Zoning laws that accompanied the urban renewal being practiced my modern planners separated uses (residential, commercial, industrial, institutional, etc.) from one another leaving places void of diversity and in many cases eradicating their identity. The Death and Life presents a lot in 458 pages, but perhaps most influentially advocates “four generators of diversity:” mixed uses, permeability, variety in the built environment, and high density that should determine the character of the city. She discusses how these effect the social and economic vitality of place.

The entirety of this work is based fundamentally on the fact that urban planners should discover the complexities and unique characteristics that determine how places work and enhance them, instead of write policy and design large projects that determine how a city should work. That argument: that places should be unique and reflect the identity of the people who live there instead of places answering to lofty academic principles of homogeneity is a fundamental core of urban design.

Throughout this book, Jacobs uses her own neighborhood, Greenwich Village, as a model for a healthy and active neighborhood. It is ironic that immediately following the book’s release Robert Moses was at the forefront of the project that would put a highway right through the middle of it, sacrificing Jacob’s own home. Here begins the battle of Jane Jacobs vs. Robert Moses.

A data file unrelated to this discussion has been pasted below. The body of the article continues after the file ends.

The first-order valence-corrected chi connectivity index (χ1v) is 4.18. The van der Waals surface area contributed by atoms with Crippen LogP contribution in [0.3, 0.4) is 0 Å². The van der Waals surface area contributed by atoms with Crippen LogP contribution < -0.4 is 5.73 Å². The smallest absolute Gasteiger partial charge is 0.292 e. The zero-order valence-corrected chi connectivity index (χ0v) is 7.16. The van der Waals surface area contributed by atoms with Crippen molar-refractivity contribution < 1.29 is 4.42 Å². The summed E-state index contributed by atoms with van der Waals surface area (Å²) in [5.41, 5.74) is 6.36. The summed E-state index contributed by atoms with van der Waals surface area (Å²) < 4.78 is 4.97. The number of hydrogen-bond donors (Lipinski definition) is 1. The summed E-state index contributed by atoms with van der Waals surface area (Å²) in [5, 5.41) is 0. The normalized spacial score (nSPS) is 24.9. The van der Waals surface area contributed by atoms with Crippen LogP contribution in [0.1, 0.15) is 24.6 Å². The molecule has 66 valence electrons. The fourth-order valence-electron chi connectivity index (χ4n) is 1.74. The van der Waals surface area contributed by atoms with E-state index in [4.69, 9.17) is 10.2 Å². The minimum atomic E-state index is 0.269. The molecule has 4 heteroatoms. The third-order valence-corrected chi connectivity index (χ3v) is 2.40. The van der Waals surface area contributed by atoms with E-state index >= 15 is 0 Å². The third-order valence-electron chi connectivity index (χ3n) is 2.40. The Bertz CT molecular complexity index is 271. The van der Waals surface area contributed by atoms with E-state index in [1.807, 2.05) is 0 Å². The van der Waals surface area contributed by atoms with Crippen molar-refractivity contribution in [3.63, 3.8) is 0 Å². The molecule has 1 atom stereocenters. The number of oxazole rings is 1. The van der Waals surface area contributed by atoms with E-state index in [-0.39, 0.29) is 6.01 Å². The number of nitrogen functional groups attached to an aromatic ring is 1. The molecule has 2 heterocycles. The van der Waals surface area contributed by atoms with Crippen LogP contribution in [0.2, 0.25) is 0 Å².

Jane Jacobs vs. Robert Moses

Robert Moses was focused on the automobile. His belief was that “cities are created by, and for traffic,” and in his love to move cars he had built tunnels, bridges, and highways to Manhattan, connecting Long Island to the city. It was his dream however to build three highways through Manhattan: the Lower Manhattan Expressway the first to be constructed. A small group of Greenwich Village residents were going to fight the Goliath of engineering and planning, and they chose their neighbor, Jane Jacobs to be David. Off the release of her book that was quickly climbing to fame, Jane Jacobs led a movement that rapidly grew, bringing different types of people together from throughout the city. The result was a strong and active coalition that appeared at every public hearing, wrote articles, protested in the streets, and counter-planned a healthy rehabilitation project for the neighborhood.

Plans for the Lower Manhattan Expressway (Source: The Bowery Boys)

Moses’ only argument was that Jacobs and her coalition were simply too stupid to understand his plans and visions for the city. That this backlash was simply a case of nimbyism (“not in my back yard.”) And that when his projects were completed and the greater good was achieved that they would all be thanking him.